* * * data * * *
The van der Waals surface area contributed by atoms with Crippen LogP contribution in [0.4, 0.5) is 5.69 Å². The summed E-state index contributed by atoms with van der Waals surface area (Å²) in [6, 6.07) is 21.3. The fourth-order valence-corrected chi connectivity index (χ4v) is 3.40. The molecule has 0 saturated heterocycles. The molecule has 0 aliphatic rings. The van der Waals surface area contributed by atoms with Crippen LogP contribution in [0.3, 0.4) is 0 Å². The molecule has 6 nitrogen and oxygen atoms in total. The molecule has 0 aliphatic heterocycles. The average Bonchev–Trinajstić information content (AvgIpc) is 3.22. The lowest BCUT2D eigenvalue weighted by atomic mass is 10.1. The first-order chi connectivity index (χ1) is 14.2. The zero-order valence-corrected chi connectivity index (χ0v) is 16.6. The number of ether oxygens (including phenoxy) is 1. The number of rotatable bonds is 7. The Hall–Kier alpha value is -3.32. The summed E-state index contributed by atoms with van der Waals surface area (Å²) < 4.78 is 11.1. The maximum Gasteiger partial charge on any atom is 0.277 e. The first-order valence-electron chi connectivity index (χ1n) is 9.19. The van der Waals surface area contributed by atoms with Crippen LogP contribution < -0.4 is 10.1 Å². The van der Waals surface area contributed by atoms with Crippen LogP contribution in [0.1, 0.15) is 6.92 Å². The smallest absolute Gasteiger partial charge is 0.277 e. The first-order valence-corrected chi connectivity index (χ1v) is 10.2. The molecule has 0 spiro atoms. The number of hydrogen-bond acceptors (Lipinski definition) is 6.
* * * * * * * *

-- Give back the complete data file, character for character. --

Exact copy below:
The van der Waals surface area contributed by atoms with Crippen LogP contribution in [0.4, 0.5) is 5.69 Å². The summed E-state index contributed by atoms with van der Waals surface area (Å²) in [6, 6.07) is 21.3. The fourth-order valence-corrected chi connectivity index (χ4v) is 3.40. The molecule has 0 saturated heterocycles. The molecule has 0 aliphatic rings. The van der Waals surface area contributed by atoms with Crippen LogP contribution in [0.3, 0.4) is 0 Å². The molecule has 6 nitrogen and oxygen atoms in total. The molecule has 0 aliphatic heterocycles. The average Bonchev–Trinajstić information content (AvgIpc) is 3.22. The lowest BCUT2D eigenvalue weighted by atomic mass is 10.1. The first-order chi connectivity index (χ1) is 14.2. The zero-order valence-corrected chi connectivity index (χ0v) is 16.6. The number of ether oxygens (including phenoxy) is 1. The number of rotatable bonds is 7. The Hall–Kier alpha value is -3.32. The summed E-state index contributed by atoms with van der Waals surface area (Å²) < 4.78 is 11.1. The maximum Gasteiger partial charge on any atom is 0.277 e. The first-order valence-electron chi connectivity index (χ1n) is 9.19. The van der Waals surface area contributed by atoms with Crippen LogP contribution < -0.4 is 10.1 Å². The van der Waals surface area contributed by atoms with Crippen LogP contribution in [0.1, 0.15) is 6.92 Å². The smallest absolute Gasteiger partial charge is 0.277 e. The first-order valence-corrected chi connectivity index (χ1v) is 10.2. The molecule has 0 spiro atoms. The number of hydrogen-bond acceptors (Lipinski definition) is 6.